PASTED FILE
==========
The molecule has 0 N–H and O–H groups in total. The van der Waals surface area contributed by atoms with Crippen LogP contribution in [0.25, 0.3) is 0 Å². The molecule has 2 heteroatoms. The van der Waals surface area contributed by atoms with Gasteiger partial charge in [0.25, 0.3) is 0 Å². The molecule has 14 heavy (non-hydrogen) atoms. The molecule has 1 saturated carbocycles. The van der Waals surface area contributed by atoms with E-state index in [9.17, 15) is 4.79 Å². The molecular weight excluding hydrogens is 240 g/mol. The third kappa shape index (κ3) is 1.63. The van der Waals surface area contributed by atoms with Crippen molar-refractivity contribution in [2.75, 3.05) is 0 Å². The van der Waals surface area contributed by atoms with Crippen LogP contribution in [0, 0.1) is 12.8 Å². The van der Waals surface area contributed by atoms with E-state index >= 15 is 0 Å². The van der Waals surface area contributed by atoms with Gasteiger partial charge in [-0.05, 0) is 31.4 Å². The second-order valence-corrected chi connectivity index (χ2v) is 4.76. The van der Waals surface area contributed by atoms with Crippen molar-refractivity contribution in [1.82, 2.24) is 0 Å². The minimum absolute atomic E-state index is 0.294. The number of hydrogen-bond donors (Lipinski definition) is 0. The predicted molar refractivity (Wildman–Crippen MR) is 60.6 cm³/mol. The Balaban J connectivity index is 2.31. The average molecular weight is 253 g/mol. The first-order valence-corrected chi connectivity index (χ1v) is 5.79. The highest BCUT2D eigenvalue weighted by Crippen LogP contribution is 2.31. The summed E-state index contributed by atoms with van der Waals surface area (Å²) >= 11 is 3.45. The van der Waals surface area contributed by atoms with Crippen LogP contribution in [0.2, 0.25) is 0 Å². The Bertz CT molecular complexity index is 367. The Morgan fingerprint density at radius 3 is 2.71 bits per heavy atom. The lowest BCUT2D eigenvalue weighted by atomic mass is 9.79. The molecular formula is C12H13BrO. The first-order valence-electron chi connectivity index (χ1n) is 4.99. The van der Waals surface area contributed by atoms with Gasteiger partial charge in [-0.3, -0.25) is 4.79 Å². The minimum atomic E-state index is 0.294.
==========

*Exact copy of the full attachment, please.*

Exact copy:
The molecule has 0 N–H and O–H groups in total. The van der Waals surface area contributed by atoms with Crippen LogP contribution in [0.25, 0.3) is 0 Å². The molecule has 2 heteroatoms. The van der Waals surface area contributed by atoms with Gasteiger partial charge in [0.25, 0.3) is 0 Å². The molecule has 14 heavy (non-hydrogen) atoms. The molecule has 1 saturated carbocycles. The van der Waals surface area contributed by atoms with E-state index in [9.17, 15) is 4.79 Å². The molecular weight excluding hydrogens is 240 g/mol. The third kappa shape index (κ3) is 1.63. The van der Waals surface area contributed by atoms with Crippen molar-refractivity contribution in [2.75, 3.05) is 0 Å². The van der Waals surface area contributed by atoms with Crippen LogP contribution in [0, 0.1) is 12.8 Å². The van der Waals surface area contributed by atoms with E-state index >= 15 is 0 Å². The van der Waals surface area contributed by atoms with Gasteiger partial charge in [-0.05, 0) is 31.4 Å². The second-order valence-corrected chi connectivity index (χ2v) is 4.76. The van der Waals surface area contributed by atoms with Crippen molar-refractivity contribution in [1.82, 2.24) is 0 Å². The minimum absolute atomic E-state index is 0.294. The number of hydrogen-bond donors (Lipinski definition) is 0. The predicted molar refractivity (Wildman–Crippen MR) is 60.6 cm³/mol. The Balaban J connectivity index is 2.31. The average molecular weight is 253 g/mol. The first-order valence-corrected chi connectivity index (χ1v) is 5.79. The highest BCUT2D eigenvalue weighted by Crippen LogP contribution is 2.31. The summed E-state index contributed by atoms with van der Waals surface area (Å²) >= 11 is 3.45. The van der Waals surface area contributed by atoms with Crippen LogP contribution in [0.2, 0.25) is 0 Å². The Bertz CT molecular complexity index is 367. The Morgan fingerprint density at radius 3 is 2.71 bits per heavy atom. The lowest BCUT2D eigenvalue weighted by atomic mass is 9.79. The molecular formula is C12H13BrO. The first-order valence-electron chi connectivity index (χ1n) is 4.99. The van der Waals surface area contributed by atoms with Gasteiger partial charge in [-0.3, -0.25) is 4.79 Å². The minimum atomic E-state index is 0.294.